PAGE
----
Passenger Ropeways Case Study: Incorrect testing and setup of chairlift brakes
Stopping safely is a non-negotiable when it comes to passenger ropeways, and specifically, chairlifts. The service and emergency brake are used to stop a chairlift when the operator or safety system initiates a stop. The service brake applies to a disc or drum that is attached to the chairlift drive gearbox and the emergency brake applies directly to the drive bullwheel.
The CSA Z98-07 Safety Code for Passenger Ropeways and Passenger Conveyors states in clause 6.6.2 that “the emergency brake and the service brake, acting independently, shall decelerate the rope between a minimum of 0.45 m/s2 and a maximum of 1.5 m/s2 for the ropeway’s range of design loads, speeds, and loading directions.”
During the assessment of a fixed grip chairlift operation, a BCSA safety officer discovered that daily stop checks were not being recorded in the daily log. Upon questioning the maintenance and operating staff, the safety officer determined that the required daily stop checks were not being completed.
Further testing and inspection of the empty chairlift determined that the service brake stop was almost at the maximum deceleration rate allowed and the emergency brake-only stop was well below the minimum allowed deceleration rate.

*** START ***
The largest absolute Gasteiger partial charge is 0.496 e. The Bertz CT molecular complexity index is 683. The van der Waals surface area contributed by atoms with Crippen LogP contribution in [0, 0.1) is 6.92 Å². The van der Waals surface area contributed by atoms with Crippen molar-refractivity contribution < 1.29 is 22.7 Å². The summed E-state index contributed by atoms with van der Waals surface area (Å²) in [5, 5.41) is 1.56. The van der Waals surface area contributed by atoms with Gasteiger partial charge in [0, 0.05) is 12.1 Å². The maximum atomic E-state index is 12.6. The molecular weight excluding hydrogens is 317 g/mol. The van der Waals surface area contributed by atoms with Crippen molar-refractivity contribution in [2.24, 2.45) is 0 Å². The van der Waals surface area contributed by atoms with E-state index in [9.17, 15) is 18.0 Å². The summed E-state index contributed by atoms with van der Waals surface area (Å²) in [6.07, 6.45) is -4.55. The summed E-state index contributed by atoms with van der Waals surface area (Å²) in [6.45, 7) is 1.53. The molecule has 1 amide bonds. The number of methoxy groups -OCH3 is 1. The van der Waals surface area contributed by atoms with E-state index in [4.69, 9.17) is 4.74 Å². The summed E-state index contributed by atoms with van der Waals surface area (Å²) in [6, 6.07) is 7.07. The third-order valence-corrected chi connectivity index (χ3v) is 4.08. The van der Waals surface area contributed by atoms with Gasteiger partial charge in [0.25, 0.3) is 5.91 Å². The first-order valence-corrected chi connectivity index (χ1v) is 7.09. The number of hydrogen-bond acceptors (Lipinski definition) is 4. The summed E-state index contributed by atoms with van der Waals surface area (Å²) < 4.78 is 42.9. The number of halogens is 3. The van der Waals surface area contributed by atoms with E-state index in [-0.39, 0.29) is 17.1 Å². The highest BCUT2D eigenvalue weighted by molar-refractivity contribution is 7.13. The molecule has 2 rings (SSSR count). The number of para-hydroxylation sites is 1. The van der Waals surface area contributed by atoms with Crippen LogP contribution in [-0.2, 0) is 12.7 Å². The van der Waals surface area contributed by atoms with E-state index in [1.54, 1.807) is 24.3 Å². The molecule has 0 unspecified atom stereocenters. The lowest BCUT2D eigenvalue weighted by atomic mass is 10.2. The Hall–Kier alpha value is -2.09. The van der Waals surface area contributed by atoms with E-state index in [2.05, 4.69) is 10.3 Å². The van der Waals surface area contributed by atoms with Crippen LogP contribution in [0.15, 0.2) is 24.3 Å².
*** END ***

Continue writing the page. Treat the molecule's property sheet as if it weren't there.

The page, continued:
On this chairlift, a service stop removed power from the drive and applied the service brake and an emergency stop removed power from the drive and applied the service and emergency brake. The emergency brake-only stop is not part of the normal stopping function, but as clause 6.6.2 states, each brake acting independently must decelerate the ropeway within the required rates.
Service break on an older chairlift
Listed below is the line from Annex J of the CSA Z98-07, showing the speed at which this ropeway operated and the maximum and minimum stop time and distance.
Lift Speed = 2.3 m/s Stop Time = Max 5.11 s Min 1.53 s Stop Distance = Max 5.88 m Min 1.76 m
An indicator that something was wrong with the emergency brake set up was that the service stop and emergency stop produced the same deceleration rate. Normally on this tyape of chairlift, the emergency stop is usually slightly faster than the service stop.
The safety officer then reviewed the last load test and determined that the current deceleration rates were far outside those achieved at the last load test.
A conditional pass certificate of inspection was issued with a non-compliance to be completed before public operation. The requirement listed in the conditional pass was to ensure that:
- the brake deceleration rates be set to the five year load test rates,
- the daily stop checks be completed and recorded on the log sheet,
- the required deceleration rates be posted at the drive station.
Because of this finding, and other items found during further inspections at this area, a Compliance Order was also issued relating to improving the areas maintenance program.
This situation demonstrates how important a good maintenance program can be including, but not limited to: supervision, training, documentation, research, oversite, review, and follow up.